Lack of tissue oxygenation associated with episodes of upper airway obstruction in patients with obstructive sleep apnea syndrome (OSAS) may increase the levels of alpha-synuclein in the blood and may contribute to the development of Parkinson’s disease, a study says.
The study, “Plasma α‐synuclein levels are increased in patients with obstructive sleep apnea syndrome,” was published in the Annals of Clinical and Translational Neurology.
Parkinson’s disease mainly results from the gradual loss of dopaminergic neurons in the substantia nigra, a region of the brain responsible for controlling movement.
The disease also seems to be associated with overproduction of the protein alpha-synuclein in nerve cells of the brain. When this protein clumps together, it gives rise to small toxic deposits inside brain cells, called Lewy bodies, inflicting damage and eventually killing them.
Of note, alpha-synuclein phosphorylation — a chemical modification in which a phosphate group is added to the protein — is known to occur in Parkinson’s disease, and is thought to be a critical step in disease progression as it enhances alpha-synuclein’s toxicity, possibly by increasing the formation of alpha synuclein aggregates.
“Recent studies found that [obstructive sleep apnea] was a risk factor for PD [Parkinson’s disease] onset, and hypoxia [lack of oxygen] may have contributed to it. [In addition,] previous studies both in vitro and in vivo revealed that hypoxia is able to induce overexpression of alpha‐synuclein (…). However, the detail mechanism remains to be further investigated,” the researchers wrote.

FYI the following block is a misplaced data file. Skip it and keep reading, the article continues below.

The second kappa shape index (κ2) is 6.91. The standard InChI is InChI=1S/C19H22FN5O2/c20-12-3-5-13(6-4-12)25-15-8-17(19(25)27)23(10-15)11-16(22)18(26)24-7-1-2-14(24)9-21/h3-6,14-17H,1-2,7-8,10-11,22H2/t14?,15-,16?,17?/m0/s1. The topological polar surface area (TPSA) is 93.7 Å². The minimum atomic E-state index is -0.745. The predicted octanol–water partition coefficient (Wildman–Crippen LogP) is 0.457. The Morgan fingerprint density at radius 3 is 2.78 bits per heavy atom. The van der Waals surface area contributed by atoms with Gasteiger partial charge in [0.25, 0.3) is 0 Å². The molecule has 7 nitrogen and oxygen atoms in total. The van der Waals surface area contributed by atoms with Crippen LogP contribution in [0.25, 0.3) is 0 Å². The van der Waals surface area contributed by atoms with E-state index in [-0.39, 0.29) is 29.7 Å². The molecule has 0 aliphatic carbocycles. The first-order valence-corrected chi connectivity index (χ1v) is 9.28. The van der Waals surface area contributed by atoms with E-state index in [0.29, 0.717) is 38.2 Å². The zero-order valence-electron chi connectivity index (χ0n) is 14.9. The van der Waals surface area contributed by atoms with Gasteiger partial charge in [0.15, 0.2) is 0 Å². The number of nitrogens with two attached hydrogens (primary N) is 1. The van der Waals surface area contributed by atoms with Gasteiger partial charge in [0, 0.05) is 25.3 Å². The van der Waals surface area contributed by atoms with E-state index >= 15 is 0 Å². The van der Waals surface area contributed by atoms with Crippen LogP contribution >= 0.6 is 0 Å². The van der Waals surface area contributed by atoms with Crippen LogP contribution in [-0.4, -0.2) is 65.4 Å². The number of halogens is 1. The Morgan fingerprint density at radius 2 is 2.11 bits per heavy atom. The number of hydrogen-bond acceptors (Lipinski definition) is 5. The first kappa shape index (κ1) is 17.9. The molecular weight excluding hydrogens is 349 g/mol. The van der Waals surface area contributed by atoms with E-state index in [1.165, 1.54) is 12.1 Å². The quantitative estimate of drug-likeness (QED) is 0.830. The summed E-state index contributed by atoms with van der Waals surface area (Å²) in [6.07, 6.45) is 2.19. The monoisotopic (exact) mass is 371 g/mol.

In this study, a group of Chinese scientists investigated the relationship between lack of tissue oxygenation caused by episodes of upper airway obstruction during sleep, and the levels of alpha-synuclein in patients with OSAS.
OSAS occurs when the throat muscles intermittently relax and block upper airways during sleep.
The study enrolled 42 patients who had been diagnosed with OSAS (eight with mild, 16 with moderate and 18 with severe OSAS) and 46 age- and sex-matched individuals with simple snoring (controls). The levels of total and phosphorylated alpha-synuclein in the patients’ blood plasma were measured by Enzyme-Linked Immunosorbent Assay (ELISA), a technique that allows researchers to measure the amount of a specific protein of interest using an enzymatic reaction).
Results showed that patients with OSAS had significantly higher levels of both total (37.68 ng/ml vs 21.08 ng/ml) and phosphorylated (26.87 ng/ml vs 14.61 ng/ml) alpha-synuclein in the plasma compared to controls.
Moreover, correlation analyses revealed the levels of both total and phosphorylated alpha-synuclein were positively correlated with the apnea–hypopnea index (an index that measures the severity of sleep apnea) and the oxygen desaturation index (an index that measures the number of times oxygen levels dip below a given threshold during sleep).
Conversely, the levels of both total and phosphorylated alpha-synuclein in the plasma were negatively correlated with the lowest and mean oxyhemoglobin saturations — the fraction of hemoglobin (red blood cells) bound to oxygen relative to the total hemoglobin found in the blood.
“In summary, the present study found that increased alpha-synuclein levels in the plasma are correlated with the degree of hypoxia in OSAS, indicating that chronic hypoxia caused by OSAS may be involved in the pathogenesis [disease manifestations]” of Parkinson’s, the scientists concluded.
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